Thoughts on the Nature of Depression
We should every night call ourselves to an account; What infirmity have I mastered today? What passions opposed? What temptation resisted? What virtue acquired? Our vices will abort of themselves if they be brought every day to the shrift. -- Seneca
I was pondering the nature of depression. It has made me think deep about how it expresses its self in those who live with it each day of their lives. On my birthday I caught a segment on the news about how "experts" deemed my birthday the most depressing day of the year. I did not let it rain on my parade. I could see why they might say such a thing. The winter season filled with grey dead cold days weight down our spirit and drive some to the edge. Lack of sunlight, cabin fever, brain chemistry or sheer boredom can make us feel blue. Add the link between diabetes and depression and things move from bad to worse.
What constitutes depression? How does depression differ from common grief or justified regrets? The human condition is never an absolute proposition drawn in only black or white. Even at its best it is a bittersweet experience. We all experience joys and sorrows, hopes and regrets. It speaks to us about some fundamental questions: When does simple common sadness change into a damaging mental condition. When we are caught up in depression how do we fight back? How do we turn what at first appears to be a fatal flaw into a life affirming strength?
I think even the most optimistic and well adjusted of us still has those dark moments when we question our worth and goals. It is part and parcel of a life examined. People may aspire to a logical life but there is a primal side that is insoluble in logic. Residing just beneath the veneer of civilization there is a part of us that is governed by emotions and irrational hungers. It is not always pleasant to look into that place and see that part of our humanity. We react in different ways,some act out, some feel shame, some deny it exists, and some make peace with that messy irrational side of the coin we flip each day. The key is to accept who we are under the mask we wear and grow from what we learn.
We all have seen or heard that voice that tells us we are not worthy or perfect enough. When we are faced with temptation it whispers that we should just let go and not try anymore. We see our condition as a burden too heavy to bear. We feel are special, that nobody can understand the depths of the pain we feel. Our resolve weakens and we say to our self. “Life is unfair! Trying to get control of my hunger/glucose level/exercise is all so hard what is the point? Why can't I just live for today and forget about tomorrow?”
Before you reach for the torches and form a mob I have to say I have been there too. I am not point a finger in accusation. I am merely making a confession and an observation. We get in our own way and throw up obstacles, excuses and justifications for not taking responsibility for our own lives and the state of affairs we must deal with to lead a healthy life. Our untamed dark passenger sabotages our new found control and we watch knowing full well that it did not need to happen. That can lead to a double jeopardy of guilt shame, a sense of worthlessness and recriminations. This is a dangerous self-reinforcing toxic cycle that needs to be broken.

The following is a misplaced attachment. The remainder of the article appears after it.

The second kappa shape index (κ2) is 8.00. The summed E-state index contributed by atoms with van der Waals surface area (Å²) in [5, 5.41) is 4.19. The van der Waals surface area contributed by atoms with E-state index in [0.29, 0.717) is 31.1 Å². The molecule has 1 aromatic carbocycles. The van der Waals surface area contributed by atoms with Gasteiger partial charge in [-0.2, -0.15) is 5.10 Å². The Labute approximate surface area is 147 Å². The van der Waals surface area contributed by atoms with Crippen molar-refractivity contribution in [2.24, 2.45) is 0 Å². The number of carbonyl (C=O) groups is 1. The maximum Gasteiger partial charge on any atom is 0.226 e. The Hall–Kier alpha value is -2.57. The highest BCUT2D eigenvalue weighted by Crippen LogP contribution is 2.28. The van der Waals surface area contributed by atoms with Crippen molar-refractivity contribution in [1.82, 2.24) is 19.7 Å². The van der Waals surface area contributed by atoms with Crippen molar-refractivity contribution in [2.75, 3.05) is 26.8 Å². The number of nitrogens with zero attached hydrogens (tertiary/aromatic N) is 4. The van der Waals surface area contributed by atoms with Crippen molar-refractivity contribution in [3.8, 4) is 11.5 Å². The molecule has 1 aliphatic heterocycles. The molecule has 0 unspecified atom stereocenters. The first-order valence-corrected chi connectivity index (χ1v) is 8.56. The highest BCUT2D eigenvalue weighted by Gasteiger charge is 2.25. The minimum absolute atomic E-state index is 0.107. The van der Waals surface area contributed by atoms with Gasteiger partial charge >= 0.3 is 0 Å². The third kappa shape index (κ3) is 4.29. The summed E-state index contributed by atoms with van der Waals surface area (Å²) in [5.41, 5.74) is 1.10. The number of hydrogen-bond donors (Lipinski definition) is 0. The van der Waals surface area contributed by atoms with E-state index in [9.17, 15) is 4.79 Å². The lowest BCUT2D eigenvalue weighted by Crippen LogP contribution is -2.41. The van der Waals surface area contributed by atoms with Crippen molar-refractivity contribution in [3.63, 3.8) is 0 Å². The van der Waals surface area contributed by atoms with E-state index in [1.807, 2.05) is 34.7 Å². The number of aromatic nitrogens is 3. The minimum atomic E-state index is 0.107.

What is the answer to this problem? I have more questions than answers. I can not speak for others. Our personal answer is unique for each one of us. Some find it in religion, some in medication and psychotherapy, some in insight, introspection and acceptance. All I know is that it is a journey we must take if we want to live a happy healthy life and be able to lift up those around us along the way. No matter what path you take remember that you are worth the effort. We each are a individual answer to an infinite number of questions life asks of the universe. Find your own voice and answer and shout it out loud. Join the chorus of life and shake the world with our song. We are not alone.
There seems to be a strong link between diabetes and depression. The search for cause and effect leaves me with a conundrum. Does diabetes increase the chances for depression, or does depression increase the risk on diabetic onset? Some think it is a chicken or the egg proposition. The question drove me out to see what has been written on the subject. My research is far from perfect or exhaustive. But life is a never ending classroom and I will keep leaning and sharing.
Here are a few links that I found interesting:
- American Diabetes Association - Depression - Living with Diabetes
- Northern County Psychiatric Associates - Diabetes, Depression and Stress
- McMan's Depression and Bipolar Web - Depression and Diabetes
- WebMD Depression Raises Risk for Type 2 Diabetes
Till we meet again, live your life with passion, live it with joy, and wonder. Try to be good to yourself, and do something good for others. Remember that if you are feeling cast adrift you are not alone. Reach out and accept a helping hand. You are worthy and precious. We are here on this world to help each other.
All the best for you and yours.